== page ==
The thermodynamic analysis of the cycle was performed using a process simulator HYSYS® (Hyprotech Co., Canada). This simulator is useful for thermodynamic analysis, especially at steady state condition, and it has the advantage of including fluid properties and ready to use optimization tools. Its predictions have been compared with the ones from [32] and the results are very similar. The simulation flow diagram is the same as the one presented in Fig. 1, and the method for resolving all the components is widely described in [3,10].

 

4. Results and discussion

This section presents the results obtained in the simulations done with R134a fluid using the method described in section 3. As it was commented in the introduction, this fluid is of interest for the temperature range under study because of its good environmental characteristics, safety and thermophysical properties (temperature and critical pressure, boiling point, etc.).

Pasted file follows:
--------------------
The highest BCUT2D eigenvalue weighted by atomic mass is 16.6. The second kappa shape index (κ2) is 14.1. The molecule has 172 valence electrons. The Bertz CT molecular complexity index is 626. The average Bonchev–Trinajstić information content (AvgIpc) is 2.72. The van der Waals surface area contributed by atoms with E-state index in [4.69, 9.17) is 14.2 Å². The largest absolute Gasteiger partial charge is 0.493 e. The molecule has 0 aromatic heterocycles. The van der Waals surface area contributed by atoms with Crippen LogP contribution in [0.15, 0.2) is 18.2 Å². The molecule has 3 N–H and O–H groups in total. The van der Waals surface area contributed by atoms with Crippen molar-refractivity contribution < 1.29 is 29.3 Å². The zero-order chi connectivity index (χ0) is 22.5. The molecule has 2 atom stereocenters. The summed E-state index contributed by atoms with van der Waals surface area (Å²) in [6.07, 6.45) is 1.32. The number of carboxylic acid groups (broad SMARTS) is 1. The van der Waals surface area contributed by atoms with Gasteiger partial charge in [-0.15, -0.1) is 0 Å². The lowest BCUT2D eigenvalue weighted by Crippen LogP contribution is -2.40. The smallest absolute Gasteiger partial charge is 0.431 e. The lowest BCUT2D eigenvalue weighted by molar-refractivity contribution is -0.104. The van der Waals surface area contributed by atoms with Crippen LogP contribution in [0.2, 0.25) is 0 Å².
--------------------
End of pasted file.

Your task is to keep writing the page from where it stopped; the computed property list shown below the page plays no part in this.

Furthermore, it must be taken into account that the ideal working fluid for a Rankine cycle is that whose saturated vapor line is parallel to the line of expansion of the turbine. As a consequence, a maximum efficiency is ensured in the turbine when this works in the area of dry steam (as it is shown in Fig. 2). This fluid has a slight negative slope in the saturation curve, and therefore the expansion process can be very close to the line of dry steam.

The procedure for analyzing the behavior of this subcritical cycle consisted of varying the inlet temperature or pressure to the turbine and/or the discharge pressure of the turbine, until these conditions do not allow the fluid to be in the gaseous state neither in the input nor in the exit of the turbine. The results obtained for saturated and overheating conditions are presented in the sections below.

4.1. Saturated conditions